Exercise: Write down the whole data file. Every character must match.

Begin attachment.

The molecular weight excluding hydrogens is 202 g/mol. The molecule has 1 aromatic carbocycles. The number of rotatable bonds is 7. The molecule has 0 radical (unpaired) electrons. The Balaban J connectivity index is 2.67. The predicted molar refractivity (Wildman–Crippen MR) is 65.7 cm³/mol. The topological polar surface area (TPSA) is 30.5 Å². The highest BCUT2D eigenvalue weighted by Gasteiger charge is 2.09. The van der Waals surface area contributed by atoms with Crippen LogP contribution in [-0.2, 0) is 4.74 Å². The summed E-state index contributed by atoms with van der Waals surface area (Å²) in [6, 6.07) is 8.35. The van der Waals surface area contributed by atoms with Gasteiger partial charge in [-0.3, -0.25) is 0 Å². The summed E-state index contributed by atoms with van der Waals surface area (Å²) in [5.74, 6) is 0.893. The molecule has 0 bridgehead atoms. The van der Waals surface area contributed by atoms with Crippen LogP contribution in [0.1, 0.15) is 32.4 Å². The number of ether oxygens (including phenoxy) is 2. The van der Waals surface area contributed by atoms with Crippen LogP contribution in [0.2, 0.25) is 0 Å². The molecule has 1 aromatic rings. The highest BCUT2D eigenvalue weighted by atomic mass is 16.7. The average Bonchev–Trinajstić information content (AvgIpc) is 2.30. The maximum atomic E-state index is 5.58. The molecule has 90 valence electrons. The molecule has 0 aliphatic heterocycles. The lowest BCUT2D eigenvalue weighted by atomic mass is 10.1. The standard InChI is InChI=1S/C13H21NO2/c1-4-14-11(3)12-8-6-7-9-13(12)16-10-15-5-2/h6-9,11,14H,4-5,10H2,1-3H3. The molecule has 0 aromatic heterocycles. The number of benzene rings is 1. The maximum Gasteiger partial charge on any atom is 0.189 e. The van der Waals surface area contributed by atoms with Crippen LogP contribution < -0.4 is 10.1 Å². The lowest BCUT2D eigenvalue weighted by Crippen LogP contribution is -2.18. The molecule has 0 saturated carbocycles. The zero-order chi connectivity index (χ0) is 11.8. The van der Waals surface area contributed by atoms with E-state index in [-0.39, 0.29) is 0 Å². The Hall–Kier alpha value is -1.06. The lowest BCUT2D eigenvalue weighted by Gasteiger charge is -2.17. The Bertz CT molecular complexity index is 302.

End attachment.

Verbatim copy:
The molecular weight excluding hydrogens is 202 g/mol. The molecule has 1 aromatic carbocycles. The number of rotatable bonds is 7. The molecule has 0 radical (unpaired) electrons. The Balaban J connectivity index is 2.67. The predicted molar refractivity (Wildman–Crippen MR) is 65.7 cm³/mol. The topological polar surface area (TPSA) is 30.5 Å². The highest BCUT2D eigenvalue weighted by Gasteiger charge is 2.09. The van der Waals surface area contributed by atoms with Crippen LogP contribution in [-0.2, 0) is 4.74 Å². The summed E-state index contributed by atoms with van der Waals surface area (Å²) in [6, 6.07) is 8.35. The van der Waals surface area contributed by atoms with Gasteiger partial charge in [-0.3, -0.25) is 0 Å². The summed E-state index contributed by atoms with van der Waals surface area (Å²) in [5.74, 6) is 0.893. The molecule has 0 bridgehead atoms. The van der Waals surface area contributed by atoms with Crippen LogP contribution in [0.1, 0.15) is 32.4 Å². The number of ether oxygens (including phenoxy) is 2. The van der Waals surface area contributed by atoms with Crippen LogP contribution in [0.2, 0.25) is 0 Å². The molecule has 1 aromatic rings. The highest BCUT2D eigenvalue weighted by atomic mass is 16.7. The average Bonchev–Trinajstić information content (AvgIpc) is 2.30. The maximum atomic E-state index is 5.58. The molecule has 90 valence electrons. The molecule has 0 aliphatic heterocycles. The lowest BCUT2D eigenvalue weighted by atomic mass is 10.1. The standard InChI is InChI=1S/C13H21NO2/c1-4-14-11(3)12-8-6-7-9-13(12)16-10-15-5-2/h6-9,11,14H,4-5,10H2,1-3H3. The molecule has 0 aromatic heterocycles. The number of benzene rings is 1. The maximum Gasteiger partial charge on any atom is 0.189 e. The van der Waals surface area contributed by atoms with Crippen LogP contribution < -0.4 is 10.1 Å². The lowest BCUT2D eigenvalue weighted by Crippen LogP contribution is -2.18. The molecule has 0 saturated carbocycles. The zero-order chi connectivity index (χ0) is 11.8. The van der Waals surface area contributed by atoms with E-state index in [-0.39, 0.29) is 0 Å². The Hall–Kier alpha value is -1.06. The lowest BCUT2D eigenvalue weighted by Gasteiger charge is -2.17. The Bertz CT molecular complexity index is 302.